Revealed: Why Henrikh Mkhitaryan's exile at Manchester United may be a clash of styles rather than work ethic

James Ducker
The image that sums up Henrikh Mkhitaryan's time at Manchester United - Action Images via Reuters

It was around this time last year that Jose Mourinho kept reiterating that he was not trying to push Morgan Schneiderlin or Memphis Depay out of Old Trafford when, in reality, their positions at Manchester United had become hopeless and a move was the only logical solution. 

Depay duly left for Lyon, Schneiderlin for Everton. The tune was much the same on Friday when Mourinho admitted he would not stand in the way of any unhappy player leaving United in next month’s transfer window as long as the price was right. 

It is a tried and trusted tactic – put the onus on the player at the same time as creating circumstances that leave him with his back against a wall.

Henrikh Mkhitaryan is not quite at that point, but his United career is at a crossroads 18 months after his £26.3 million move from Borussia Dortmund. The question is now less about his role in Mourinho’s starting XI and more about whether his exile from the Portuguese’s 18-man squad is temporary or something more serious.

The Armenian playmaker has been omitted from seven of the past eight squads, and few will be surprised if he is left out again against West Bromwich Albion at the Hawthorns on Sunday.

Jose Mourinho seems to have lost faith in Henrikh Mkhitaryan Credit: REUTERS

Mourinho has taken to tiptoeing around the Mkhitaryan debate, instead talking generically about others being more deserving of their place, but he had no qualms about going in with two feet last month when he accused the player of a gradual “disappearing” act

“His performance levels in terms of goal-scoring and assists, high pressing, recovering the ball high up the pitch, bringing the team with him as a No 10, were decreasing step by step,” Mourinho said. But is it as clear-cut as that? Or might there be a fundamental clash of philosophies and styles here, as Alan Smith, the former Arsenal striker, suggested this week. “He has not been playing well enough, but maybe the system doesn’t suit him,” Smith said.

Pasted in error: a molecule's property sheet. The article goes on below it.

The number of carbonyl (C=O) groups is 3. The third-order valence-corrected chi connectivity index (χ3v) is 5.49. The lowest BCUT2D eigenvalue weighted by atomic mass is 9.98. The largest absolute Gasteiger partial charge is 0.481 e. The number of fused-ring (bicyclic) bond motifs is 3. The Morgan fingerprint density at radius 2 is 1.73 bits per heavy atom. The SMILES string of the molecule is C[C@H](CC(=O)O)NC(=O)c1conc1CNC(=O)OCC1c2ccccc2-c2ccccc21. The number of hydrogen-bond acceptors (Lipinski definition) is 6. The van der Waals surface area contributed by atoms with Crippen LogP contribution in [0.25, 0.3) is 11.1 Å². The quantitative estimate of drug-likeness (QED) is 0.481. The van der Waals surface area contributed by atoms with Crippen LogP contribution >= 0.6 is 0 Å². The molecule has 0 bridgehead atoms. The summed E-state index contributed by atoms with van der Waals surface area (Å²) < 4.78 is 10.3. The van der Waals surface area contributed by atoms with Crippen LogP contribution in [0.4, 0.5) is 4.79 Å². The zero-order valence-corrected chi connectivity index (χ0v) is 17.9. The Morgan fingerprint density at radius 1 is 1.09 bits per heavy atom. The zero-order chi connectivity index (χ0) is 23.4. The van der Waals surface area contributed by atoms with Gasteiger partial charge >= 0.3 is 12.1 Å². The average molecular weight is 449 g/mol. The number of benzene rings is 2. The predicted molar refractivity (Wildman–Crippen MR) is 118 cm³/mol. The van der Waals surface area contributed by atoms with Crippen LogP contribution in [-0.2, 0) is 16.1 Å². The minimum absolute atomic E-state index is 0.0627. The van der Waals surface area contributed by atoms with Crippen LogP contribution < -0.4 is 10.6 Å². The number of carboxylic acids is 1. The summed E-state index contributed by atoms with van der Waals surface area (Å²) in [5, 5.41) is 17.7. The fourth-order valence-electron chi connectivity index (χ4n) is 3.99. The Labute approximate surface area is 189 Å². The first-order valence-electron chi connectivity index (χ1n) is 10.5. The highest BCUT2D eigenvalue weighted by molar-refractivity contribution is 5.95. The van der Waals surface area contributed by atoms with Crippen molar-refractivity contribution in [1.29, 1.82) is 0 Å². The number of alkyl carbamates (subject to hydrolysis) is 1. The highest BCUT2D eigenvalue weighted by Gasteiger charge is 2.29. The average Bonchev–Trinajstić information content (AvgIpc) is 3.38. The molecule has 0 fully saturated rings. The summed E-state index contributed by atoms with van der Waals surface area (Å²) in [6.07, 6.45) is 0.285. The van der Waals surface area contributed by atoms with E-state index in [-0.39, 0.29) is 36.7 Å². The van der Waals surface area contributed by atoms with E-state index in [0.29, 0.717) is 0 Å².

It has long been fashionable to compare and contrast Mourinho and Pep Guardiola’s brands of football, but it is not unreasonable to wonder if Mkhitaryan’s skill-set, turn of speed and technique would be better suited to Manchester City’s attacking system than United’s more rigid set-up.

There was never any chance of City’s creative sparks being asked to tackle Spurs on Saturday night in the way Mkhitaryan was predominantly tasked with trying to cut off Tottenham’s out-ball to Harry Winks at Old Trafford in October, for example. Creator effectively became makeshift destroyer – chasing, screening, harrying, grappling. This reactive role was not what Jurgen Klopp or Thomas Tuchel ever really envisaged for their creative fulcrum at Dortmund.

Mkhitaryan created one chance, attempted 37 passes, made three recoveries and ran 8.2 kilometres in that Spurs game compared with averages of 10.54 kilometres covered, 50 passes made, 5.8 recoveries and 3.4 chances fashioned in his opening five league games of the campaign when the accent was on attack. Against Liverpool and Chelsea, he made an average of 28.5 sprints compared with 51.6 in those first five fixtures.

Jose Mourinho's tactics do not suit Henrikh Mkhitaryan's style of play Credit: AFP

There was plenty of interest in Mkhitaryan when he joined United and there still is as clubs monitor his situation, poised to pounce if it becomes clear there is no way back under Mourinho.

Mesut Ozil is an interesting one because, for all the clashes he had with Mourinho at Real Madrid, the German is not averse to working with the Portuguese again as he weighs up whether to swap Arsenal for United next year.

Stories Mkhitaryan has been going in on his days off or doing extra work to try to win back Mourinho’s trust ignore the fact that he has always done that.

Tuchel tells how at his time at Dortmund they had returned home from a European game in the early hours and noticed Mkhitaryan’s car at the training ground long after everyone had gone home. Curious as to what was going on, Tuchel found Mkhitaryan sat in an ice bath at 4am. Klopp spoke of a player who was the harshest of self-critics. Professionalism has never been an issue. Whether Mkhitaryan and Mourinho’s footballing attitudes are compatible, though, is another matter.